The Development of Roman Imperial Cults in Asia Minor. A Community-Based Approach

Dies van der Linde

Research output: ThesisDoctoral Thesis

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Abstract

Why did the development of Roman imperial cults progress in distinct ways, where and when? During the Julio-Claudian period, Roman imperial cults were introduced and accommodated in many poleis of Asia Minor (modern-day Turkey). Yet, this did not occur everywhere at the same time, in the same pace, in the same way, nor did it have the same consequences. Imperial cults could, for instance, become the dominant religious institution in an urban community, they could disappear, they could be remodelled after some time, or they could be integrated into, or fused with, other cults. Acknowledging this diversity, this research intends to offer explanations for the multiple pathways along which imperial cults could develop. Based on archaeological material and epigraphic texts from Julio-Claudian Ephesos and Miletos, a comparative-historical study traces the developments of imperial cults and looks for the causes of distinct developmental trajectories in various forms of human and institutional interaction in specific spatial and historical conditions. It accounts for timing of introduction, moments of crisis, inter-city rivalry, movements and networks of people, elite competition, and interactions between various social groups as well as religious institutions. In so doing, this study distinguishes itself from most studies of Roman imperial cults which have approached it primarily as part of cultural and symbolic systems or as the result of interactions between imperial authorities and regional as well as local elites. It also challenges common approaches to social and cultural change in Roman society like globalisation and Romanisation, which are unable to describe or explain such divergent developmental trajectories. Instead, it proposes and explores a community-based approach as an alternative methodological framework for studying religious and socio-political change in the Roman Empire.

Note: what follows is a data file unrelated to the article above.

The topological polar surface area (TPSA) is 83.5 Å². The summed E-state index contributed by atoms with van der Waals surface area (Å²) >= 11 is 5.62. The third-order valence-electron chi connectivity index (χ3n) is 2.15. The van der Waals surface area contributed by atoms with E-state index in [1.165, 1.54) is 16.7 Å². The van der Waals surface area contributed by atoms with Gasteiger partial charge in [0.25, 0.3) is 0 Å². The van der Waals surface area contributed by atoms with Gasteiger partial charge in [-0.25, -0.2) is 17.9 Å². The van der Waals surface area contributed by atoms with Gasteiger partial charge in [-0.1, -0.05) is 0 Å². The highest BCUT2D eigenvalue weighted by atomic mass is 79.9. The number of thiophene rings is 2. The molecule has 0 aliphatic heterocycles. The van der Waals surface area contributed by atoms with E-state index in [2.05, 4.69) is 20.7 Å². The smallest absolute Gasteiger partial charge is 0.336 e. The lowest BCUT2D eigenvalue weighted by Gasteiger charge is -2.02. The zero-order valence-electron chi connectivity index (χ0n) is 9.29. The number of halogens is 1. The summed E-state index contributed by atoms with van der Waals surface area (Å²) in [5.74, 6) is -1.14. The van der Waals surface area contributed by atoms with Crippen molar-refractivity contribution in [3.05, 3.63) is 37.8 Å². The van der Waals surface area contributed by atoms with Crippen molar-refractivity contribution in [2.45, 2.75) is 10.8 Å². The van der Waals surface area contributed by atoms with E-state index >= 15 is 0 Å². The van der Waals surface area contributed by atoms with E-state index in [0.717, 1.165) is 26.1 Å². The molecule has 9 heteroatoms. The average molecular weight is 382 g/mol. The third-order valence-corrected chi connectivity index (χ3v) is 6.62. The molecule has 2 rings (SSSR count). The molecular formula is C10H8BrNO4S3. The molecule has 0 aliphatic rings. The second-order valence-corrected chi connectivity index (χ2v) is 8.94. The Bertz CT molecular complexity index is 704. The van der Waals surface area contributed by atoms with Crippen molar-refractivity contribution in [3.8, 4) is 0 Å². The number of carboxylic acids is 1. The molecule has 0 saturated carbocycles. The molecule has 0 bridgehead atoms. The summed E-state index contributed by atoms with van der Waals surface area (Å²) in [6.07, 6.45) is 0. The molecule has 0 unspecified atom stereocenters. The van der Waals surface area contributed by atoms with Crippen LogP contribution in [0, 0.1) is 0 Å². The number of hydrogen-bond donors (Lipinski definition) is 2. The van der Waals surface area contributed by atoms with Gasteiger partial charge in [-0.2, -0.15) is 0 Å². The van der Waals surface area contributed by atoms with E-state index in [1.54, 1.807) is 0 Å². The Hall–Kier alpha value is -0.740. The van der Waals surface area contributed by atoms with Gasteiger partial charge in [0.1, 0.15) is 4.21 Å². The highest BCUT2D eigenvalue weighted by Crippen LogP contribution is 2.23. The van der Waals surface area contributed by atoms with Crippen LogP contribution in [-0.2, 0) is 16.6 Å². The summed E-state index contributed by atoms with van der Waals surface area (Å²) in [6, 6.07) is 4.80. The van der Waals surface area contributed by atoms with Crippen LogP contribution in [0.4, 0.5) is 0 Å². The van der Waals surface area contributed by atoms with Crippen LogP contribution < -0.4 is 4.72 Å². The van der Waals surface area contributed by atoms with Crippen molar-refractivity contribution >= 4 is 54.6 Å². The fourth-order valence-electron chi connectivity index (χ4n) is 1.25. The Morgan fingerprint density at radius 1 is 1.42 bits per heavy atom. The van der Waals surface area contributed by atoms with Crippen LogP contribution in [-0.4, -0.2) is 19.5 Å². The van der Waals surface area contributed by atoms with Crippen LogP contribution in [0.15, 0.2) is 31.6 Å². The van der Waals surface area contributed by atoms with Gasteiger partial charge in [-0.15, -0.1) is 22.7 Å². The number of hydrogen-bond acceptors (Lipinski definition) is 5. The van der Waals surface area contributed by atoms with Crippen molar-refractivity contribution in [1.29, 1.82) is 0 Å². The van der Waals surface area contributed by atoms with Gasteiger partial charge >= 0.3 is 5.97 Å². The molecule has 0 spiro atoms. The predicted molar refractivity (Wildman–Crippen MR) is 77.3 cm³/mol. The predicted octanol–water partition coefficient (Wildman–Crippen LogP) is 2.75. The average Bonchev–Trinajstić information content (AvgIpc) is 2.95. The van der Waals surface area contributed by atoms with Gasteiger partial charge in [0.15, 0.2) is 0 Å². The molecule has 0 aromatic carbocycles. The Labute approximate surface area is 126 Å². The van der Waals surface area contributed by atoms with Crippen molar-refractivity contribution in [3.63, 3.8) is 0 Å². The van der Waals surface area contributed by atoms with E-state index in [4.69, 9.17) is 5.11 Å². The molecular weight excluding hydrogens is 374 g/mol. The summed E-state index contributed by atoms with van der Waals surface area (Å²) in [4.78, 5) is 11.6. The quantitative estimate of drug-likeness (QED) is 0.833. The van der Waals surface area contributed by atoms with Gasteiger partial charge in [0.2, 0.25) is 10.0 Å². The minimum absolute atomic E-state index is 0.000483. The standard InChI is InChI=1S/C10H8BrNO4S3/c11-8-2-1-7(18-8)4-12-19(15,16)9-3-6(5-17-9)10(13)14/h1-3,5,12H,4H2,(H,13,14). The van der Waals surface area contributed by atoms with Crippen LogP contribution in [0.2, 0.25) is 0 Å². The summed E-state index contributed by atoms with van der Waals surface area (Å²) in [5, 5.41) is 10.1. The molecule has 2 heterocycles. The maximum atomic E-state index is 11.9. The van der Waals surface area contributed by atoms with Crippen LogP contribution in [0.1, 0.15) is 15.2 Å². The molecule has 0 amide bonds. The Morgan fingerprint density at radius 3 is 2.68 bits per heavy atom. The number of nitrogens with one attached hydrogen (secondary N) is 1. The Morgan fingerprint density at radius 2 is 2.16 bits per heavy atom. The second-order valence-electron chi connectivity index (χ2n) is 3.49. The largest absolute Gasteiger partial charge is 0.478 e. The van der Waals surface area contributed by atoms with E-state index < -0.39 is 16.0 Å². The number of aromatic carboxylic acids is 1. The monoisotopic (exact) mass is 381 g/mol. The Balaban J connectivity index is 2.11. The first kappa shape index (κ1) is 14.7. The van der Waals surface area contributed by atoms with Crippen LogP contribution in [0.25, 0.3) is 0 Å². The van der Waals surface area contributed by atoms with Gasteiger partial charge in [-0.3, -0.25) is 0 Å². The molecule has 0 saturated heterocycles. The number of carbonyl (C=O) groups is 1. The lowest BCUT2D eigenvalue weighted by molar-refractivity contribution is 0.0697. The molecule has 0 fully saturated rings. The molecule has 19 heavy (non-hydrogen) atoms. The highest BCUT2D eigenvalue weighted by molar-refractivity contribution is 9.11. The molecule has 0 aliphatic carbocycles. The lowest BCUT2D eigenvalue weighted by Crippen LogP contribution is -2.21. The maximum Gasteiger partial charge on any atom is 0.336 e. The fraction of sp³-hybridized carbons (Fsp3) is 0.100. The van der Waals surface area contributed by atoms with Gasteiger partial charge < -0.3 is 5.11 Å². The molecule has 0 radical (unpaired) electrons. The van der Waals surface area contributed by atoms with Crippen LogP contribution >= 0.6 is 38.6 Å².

Original languageEnglish
QualificationPh.D.
Awarding Institution
  • Royal Holloway, University of London
Supervisors/Advisors
  • Alston, Richard, Supervisor
Award date1 Jul 2022
Publication statusUnpublished - 2022

Keywords

  • Doctoral Thesis
  • Royal Holloway
  • Roman imperial cult
  • Asia Minor
  • Dies van der Linde
  • Ephesos
  • Miletos

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